Thursday, October 28

The real scandal is that the revolving door between government and companies is still open | Greensill

Sstop a thought for the ministers and mandarins of Great Britain. Making the right decision in the public interest is not always easy when those who have a vested interest in your decisions are listening incessantly. However, it is your duty. But it is one that has been compromised by the fact that public service has become, for many, just one part of a career in which acquiring the kind of wealth available only beyond Whitehall is a key goal.

This week revelation that, for a couple of months in 2015, the government commercial director also worked for supply chain finance company Greensill Capital, was called “extraordinary and shocking” by Cabinet Office shadow minister Rachel Reeves. However, as part of a culture in which moving from a position of public responsibility to one of private benefit is now the norm, the overlapping of roles seems nothing more than a curiosity. The dual role had been approved by a cabinet office on top of which sat the late cabinet secretary, Sir Jeremy Heywood.

Heywood returned to government in 2007 after a stint at investment bank Morgan Stanley, where he met Greensill founder Lex Greensill. By 2011, he was reportedly taking the Australian to Downing Street to advise him on the use of supply chain finance in government. Fast forward to Covid-era Britain, when the former prime minister who cheered him on, David Cameron, found himself pushing for taxpayer-funded support for the hitherto unknown Greensill.

This is the “revolving door” in action: it brings to the government high-level figures not only with some experience, but also with a vision that favors private interests over public ones. On the contrary, lucrative opportunities are looming for influential public figures to benefit in the future in the areas over which they dominate. The effect is more insidious than deliberately corrupt. Few officials or ministers happily rub their hands together as they manipulate decisions to favor future employers, but they begin to see the world a little more as those who will be worth keeping by their side. And with lobbying now so technologically easy, the hybrid public-private server is likely to be more receptive to text messages from old colleagues: the modern take on Yes, Minister’s Sir Humphrey’s armchair chats at the gentlemen’s club.

The revolving door, and the concern for it, is nothing new. Cameron could be forgiven for pointing to the myriad positions taken by his chancellor, George Osborne, over the past five years. After presiding over years of austerity that ultimately enriched the rich at the expense of the poor, Osborne landed a one-day-a-week job for £ 650,000 a year at asset manager BlackRock. The company also assumed its former chief of staff, Rupert Harrison, the architect of UK pension reforms.

The revolving door rotates so frequently that the magazine I write for, Private Eye, can cover such questionable movements in almost every issue. It is not strange, for example, that the high military commanders and the officials of the Ministry of Defense acquire management positions or advisers in the main arms companies, or consultancies cleverly interspersed between them and the ruling party, later in their careers. The result is a cadre of officers and officials who know that these companies will be their employers in no time and that they could very well be back in the corridors of power representing them. Even without bad intentions, decision making is distorted.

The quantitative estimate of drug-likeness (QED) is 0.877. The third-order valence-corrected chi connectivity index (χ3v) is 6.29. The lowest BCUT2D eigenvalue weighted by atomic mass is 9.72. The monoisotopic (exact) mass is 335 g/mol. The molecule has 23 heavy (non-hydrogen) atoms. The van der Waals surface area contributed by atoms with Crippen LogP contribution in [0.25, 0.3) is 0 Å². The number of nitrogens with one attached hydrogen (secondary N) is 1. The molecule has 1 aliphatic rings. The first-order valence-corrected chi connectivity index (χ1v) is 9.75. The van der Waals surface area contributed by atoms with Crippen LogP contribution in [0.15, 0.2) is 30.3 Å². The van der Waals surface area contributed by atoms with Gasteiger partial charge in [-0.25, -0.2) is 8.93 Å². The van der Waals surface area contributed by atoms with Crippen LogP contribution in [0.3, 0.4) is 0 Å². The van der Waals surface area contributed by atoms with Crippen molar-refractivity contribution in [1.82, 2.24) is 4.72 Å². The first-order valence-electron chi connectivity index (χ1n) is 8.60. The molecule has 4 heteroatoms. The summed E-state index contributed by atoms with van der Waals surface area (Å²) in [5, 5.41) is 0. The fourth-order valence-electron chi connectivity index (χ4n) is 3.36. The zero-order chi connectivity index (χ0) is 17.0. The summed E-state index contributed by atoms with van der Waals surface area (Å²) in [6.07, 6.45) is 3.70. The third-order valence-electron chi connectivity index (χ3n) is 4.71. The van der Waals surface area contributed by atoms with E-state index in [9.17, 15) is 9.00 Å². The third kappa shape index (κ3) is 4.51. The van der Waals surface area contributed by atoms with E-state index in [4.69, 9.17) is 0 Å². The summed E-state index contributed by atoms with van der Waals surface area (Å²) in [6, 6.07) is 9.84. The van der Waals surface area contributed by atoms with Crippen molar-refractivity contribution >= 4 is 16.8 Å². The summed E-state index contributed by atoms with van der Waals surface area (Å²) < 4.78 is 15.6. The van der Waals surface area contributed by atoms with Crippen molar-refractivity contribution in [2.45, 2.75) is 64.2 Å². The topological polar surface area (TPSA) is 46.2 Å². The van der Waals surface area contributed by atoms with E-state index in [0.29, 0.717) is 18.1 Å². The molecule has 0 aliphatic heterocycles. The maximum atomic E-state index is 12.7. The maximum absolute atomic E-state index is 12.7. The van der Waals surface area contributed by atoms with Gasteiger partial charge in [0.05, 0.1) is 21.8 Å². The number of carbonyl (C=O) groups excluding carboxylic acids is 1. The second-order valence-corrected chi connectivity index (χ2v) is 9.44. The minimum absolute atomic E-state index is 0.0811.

Revolving door surveillance remains homeopathically weak. The government’s Public Appointments Advisory Committee (Acoba), which former ministers and senior public officials should consult, is just that. He can be ignored with almost impunity and his advice, even in cases with seemingly obvious conflicts of interest, is invariably that appointments can go ahead with weak constraints to lobby former colleagues. for only two years. The public and the media learn that a revolving door moves only after the event, at which point the reasons why it might not be a good idea cannot be considered. In one notable case, the committee approved Former HMRC Permanent Secretary Dave Hartnett joined the accounting firm Deloitte despite having met with one of its senior partners on 48 separate occasions in five years and had been criticized for reaching agreements with a number of ” love agreements “with large corporations.

This type of example has led to repeated reviews of the revolving door system, without success. In 2017, the Parliament’s Committee on Constitutional Affairs and Public Administration found that “the failures of governments to regulate [the revolving door] they have properly damaged public confidence in politics and public institutions and have caused repeated scandals ”. The advisory committee was “without teeth”. But even relatively mild recommendations from MPs, such as preventing public officials from taking jobs related to previous areas of regulatory responsibility for two years, they were rejected.

The new Acoba chair, Lord Pickles, promises to be a new broom. But it is operating under a very old system, which can only be changed by the very politicians who benefit from it. The lack of reform, the committee of deputies warned four years ago, “will lead to an even greater decline in public confidence in our democracy and our government.” In the wake of the Greensill scandal, they can say for sure again, and based on past evidence they will likely have to do so in a few more years.

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